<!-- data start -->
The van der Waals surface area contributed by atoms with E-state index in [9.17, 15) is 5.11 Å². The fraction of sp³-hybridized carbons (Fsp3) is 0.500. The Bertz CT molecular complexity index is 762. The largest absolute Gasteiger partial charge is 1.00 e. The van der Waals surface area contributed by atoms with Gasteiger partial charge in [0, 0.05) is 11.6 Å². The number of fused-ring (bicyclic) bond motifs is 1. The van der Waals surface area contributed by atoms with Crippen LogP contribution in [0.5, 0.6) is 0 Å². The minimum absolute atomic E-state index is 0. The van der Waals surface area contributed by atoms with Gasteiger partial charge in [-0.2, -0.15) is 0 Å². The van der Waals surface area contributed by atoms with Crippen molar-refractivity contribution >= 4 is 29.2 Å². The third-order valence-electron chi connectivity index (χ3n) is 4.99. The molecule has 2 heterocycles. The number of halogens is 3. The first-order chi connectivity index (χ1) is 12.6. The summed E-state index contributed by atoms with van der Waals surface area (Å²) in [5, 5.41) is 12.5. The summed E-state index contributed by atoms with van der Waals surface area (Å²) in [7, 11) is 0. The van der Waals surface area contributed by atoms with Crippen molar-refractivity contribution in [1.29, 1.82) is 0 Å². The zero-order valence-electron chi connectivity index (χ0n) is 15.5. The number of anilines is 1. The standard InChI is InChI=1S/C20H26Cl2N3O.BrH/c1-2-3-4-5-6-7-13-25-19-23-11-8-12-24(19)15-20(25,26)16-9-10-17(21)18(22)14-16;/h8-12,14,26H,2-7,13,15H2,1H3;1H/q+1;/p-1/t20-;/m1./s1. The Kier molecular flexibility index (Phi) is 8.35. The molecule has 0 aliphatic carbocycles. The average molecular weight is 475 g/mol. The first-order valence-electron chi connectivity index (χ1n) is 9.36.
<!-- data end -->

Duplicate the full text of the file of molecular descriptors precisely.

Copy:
The van der Waals surface area contributed by atoms with E-state index in [9.17, 15) is 5.11 Å². The fraction of sp³-hybridized carbons (Fsp3) is 0.500. The Bertz CT molecular complexity index is 762. The largest absolute Gasteiger partial charge is 1.00 e. The van der Waals surface area contributed by atoms with Gasteiger partial charge in [0, 0.05) is 11.6 Å². The number of fused-ring (bicyclic) bond motifs is 1. The van der Waals surface area contributed by atoms with Crippen LogP contribution in [0.5, 0.6) is 0 Å². The minimum absolute atomic E-state index is 0. The van der Waals surface area contributed by atoms with Gasteiger partial charge in [-0.2, -0.15) is 0 Å². The van der Waals surface area contributed by atoms with Crippen molar-refractivity contribution >= 4 is 29.2 Å². The third-order valence-electron chi connectivity index (χ3n) is 4.99. The molecule has 2 heterocycles. The number of halogens is 3. The first-order chi connectivity index (χ1) is 12.6. The summed E-state index contributed by atoms with van der Waals surface area (Å²) in [5, 5.41) is 12.5. The summed E-state index contributed by atoms with van der Waals surface area (Å²) in [7, 11) is 0. The van der Waals surface area contributed by atoms with Crippen molar-refractivity contribution in [1.29, 1.82) is 0 Å². The zero-order valence-electron chi connectivity index (χ0n) is 15.5. The number of anilines is 1. The standard InChI is InChI=1S/C20H26Cl2N3O.BrH/c1-2-3-4-5-6-7-13-25-19-23-11-8-12-24(19)15-20(25,26)16-9-10-17(21)18(22)14-16;/h8-12,14,26H,2-7,13,15H2,1H3;1H/q+1;/p-1/t20-;/m1./s1. The Kier molecular flexibility index (Phi) is 8.35. The molecule has 0 aliphatic carbocycles. The average molecular weight is 475 g/mol. The first-order valence-electron chi connectivity index (χ1n) is 9.36.